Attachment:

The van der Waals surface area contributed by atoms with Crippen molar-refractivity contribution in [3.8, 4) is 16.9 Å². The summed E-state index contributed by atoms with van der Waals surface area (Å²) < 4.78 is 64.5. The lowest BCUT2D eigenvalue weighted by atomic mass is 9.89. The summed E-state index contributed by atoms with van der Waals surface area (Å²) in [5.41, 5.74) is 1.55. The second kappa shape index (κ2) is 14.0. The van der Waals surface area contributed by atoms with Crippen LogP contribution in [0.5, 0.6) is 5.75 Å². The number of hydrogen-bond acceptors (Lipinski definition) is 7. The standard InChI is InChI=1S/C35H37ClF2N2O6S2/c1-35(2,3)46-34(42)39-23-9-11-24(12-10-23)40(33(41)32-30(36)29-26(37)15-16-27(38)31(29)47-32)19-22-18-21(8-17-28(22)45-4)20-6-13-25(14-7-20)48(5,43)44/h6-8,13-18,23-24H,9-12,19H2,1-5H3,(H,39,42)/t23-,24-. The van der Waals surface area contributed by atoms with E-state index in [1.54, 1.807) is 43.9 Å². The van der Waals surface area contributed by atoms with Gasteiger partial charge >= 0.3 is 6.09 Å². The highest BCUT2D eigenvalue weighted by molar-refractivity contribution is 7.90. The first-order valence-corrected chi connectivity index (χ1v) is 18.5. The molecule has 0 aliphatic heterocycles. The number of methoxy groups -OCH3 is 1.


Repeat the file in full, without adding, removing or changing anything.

The van der Waals surface area contributed by atoms with Crippen molar-refractivity contribution in [3.8, 4) is 16.9 Å². The summed E-state index contributed by atoms with van der Waals surface area (Å²) < 4.78 is 64.5. The lowest BCUT2D eigenvalue weighted by atomic mass is 9.89. The summed E-state index contributed by atoms with van der Waals surface area (Å²) in [5.41, 5.74) is 1.55. The second kappa shape index (κ2) is 14.0. The van der Waals surface area contributed by atoms with Crippen LogP contribution in [0.5, 0.6) is 5.75 Å². The number of hydrogen-bond acceptors (Lipinski definition) is 7. The standard InChI is InChI=1S/C35H37ClF2N2O6S2/c1-35(2,3)46-34(42)39-23-9-11-24(12-10-23)40(33(41)32-30(36)29-26(37)15-16-27(38)31(29)47-32)19-22-18-21(8-17-28(22)45-4)20-6-13-25(14-7-20)48(5,43)44/h6-8,13-18,23-24H,9-12,19H2,1-5H3,(H,39,42)/t23-,24-. The van der Waals surface area contributed by atoms with E-state index in [1.54, 1.807) is 43.9 Å². The van der Waals surface area contributed by atoms with Gasteiger partial charge >= 0.3 is 6.09 Å². The highest BCUT2D eigenvalue weighted by molar-refractivity contribution is 7.90. The first-order valence-corrected chi connectivity index (χ1v) is 18.5. The molecule has 0 aliphatic heterocycles. The number of methoxy groups -OCH3 is 1.